book's metadata

How to Optimize your Book’s Metadata for better Sales

 

Of late, we’ve all been creative to attract potential readers towards our book and get them to buy it. But, on this post, we’ll try to do something different “ something more technical. Moving away from our social media strategies on Facebook, Twitter, Instagram, our blog, and the likes, we are going to work on optimizing our book’s metadata to reach to readers who are looking for books. We’re going to take some inspiration from search engine optimization (SEO) techniques, tweak it a bit, and use it to the advantage of our book.

One of the primary reasons we need to work on the technical aspects of book marketing is because the number of people preferring ecommerce websites to buy books has increased. Our potential readers are all across the globe and it makes great sense to make use of this opportunity and take our book to the masses. As writers, our goal is to optimize our book so they appear on search results. Apart from word-of-mouth, if there’s a way potential readers can discover new books, it’s through an online search. When customers search for books, they use certain phrases called keywords (more on this later). The keywords are matched for relevancy against the title and description provided in the metadata, depending on which books are displayed on search results. To understand, just type in the keyword Hindu mythological fiction on Google and look for results. The search engine will throw a list of books and you’ll find The Immortals of Meluha as the first book. When you click on it, you can read the description of the book, below the book’s title on the Amazon link. One of the crucial pieces of information that influences the search engine results is the description of the book, which is in-turn part of the book’s metadata. So, if someone’s in the mood for some mythological fiction and they randomly use the keyword, there is a lot of chances that the consumer will purchase this book. So, by providing the right information in a book’s metadata, we can convert a random visitor to a purchaser. Read to find out how we can go about doing it.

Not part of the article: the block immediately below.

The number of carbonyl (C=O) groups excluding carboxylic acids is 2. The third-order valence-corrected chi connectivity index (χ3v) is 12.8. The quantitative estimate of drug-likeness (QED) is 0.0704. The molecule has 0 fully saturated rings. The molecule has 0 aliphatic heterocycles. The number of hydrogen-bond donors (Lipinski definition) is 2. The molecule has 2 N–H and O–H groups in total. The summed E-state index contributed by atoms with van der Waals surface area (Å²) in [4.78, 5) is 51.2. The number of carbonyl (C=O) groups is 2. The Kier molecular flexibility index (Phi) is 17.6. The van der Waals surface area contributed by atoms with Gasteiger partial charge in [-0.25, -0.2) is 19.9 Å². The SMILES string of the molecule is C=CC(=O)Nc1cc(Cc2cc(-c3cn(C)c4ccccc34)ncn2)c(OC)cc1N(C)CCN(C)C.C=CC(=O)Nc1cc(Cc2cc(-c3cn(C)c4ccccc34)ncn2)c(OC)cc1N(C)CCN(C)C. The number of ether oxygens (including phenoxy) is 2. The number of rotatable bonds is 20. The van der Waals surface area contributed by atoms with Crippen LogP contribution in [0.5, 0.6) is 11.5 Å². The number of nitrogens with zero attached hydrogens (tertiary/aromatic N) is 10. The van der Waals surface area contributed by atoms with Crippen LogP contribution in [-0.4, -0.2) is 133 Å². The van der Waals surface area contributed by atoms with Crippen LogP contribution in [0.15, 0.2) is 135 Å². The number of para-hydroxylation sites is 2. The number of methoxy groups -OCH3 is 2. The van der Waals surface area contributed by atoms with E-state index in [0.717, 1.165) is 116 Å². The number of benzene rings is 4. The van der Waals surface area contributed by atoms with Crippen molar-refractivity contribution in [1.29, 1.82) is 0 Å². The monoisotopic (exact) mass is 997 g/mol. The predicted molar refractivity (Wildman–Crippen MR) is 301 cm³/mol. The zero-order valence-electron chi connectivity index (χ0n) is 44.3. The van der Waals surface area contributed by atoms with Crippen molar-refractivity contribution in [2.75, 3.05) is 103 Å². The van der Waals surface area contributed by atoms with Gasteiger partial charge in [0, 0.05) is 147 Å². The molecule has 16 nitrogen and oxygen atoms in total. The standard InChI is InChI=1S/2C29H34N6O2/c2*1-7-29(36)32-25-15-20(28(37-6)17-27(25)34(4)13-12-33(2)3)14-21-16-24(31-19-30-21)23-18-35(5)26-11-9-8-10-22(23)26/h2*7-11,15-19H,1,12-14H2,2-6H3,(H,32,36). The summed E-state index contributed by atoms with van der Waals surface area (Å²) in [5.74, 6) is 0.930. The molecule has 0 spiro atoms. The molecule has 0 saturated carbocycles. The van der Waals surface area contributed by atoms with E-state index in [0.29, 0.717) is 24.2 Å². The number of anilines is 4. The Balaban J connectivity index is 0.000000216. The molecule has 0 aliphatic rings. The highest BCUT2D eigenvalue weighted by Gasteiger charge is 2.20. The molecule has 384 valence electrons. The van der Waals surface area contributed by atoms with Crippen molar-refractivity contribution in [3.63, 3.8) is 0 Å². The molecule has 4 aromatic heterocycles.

But What is a Metadata?

Technically, metadata is the underlying data that defines the data for any product more like data about data. As far as publishing is concerned, metadata is the information about your book. Earlier, when there was no internet, metadata referred to the information librarians or bookstore personnel used to locate a book easily. This includes details like a book’s ISBN number, the title, and the author name. But as things evolved and as digitalization set in, a book’s metadata started comprising of more information than just these. Now, metadata includes information that allows potential readers to know what a book is all about.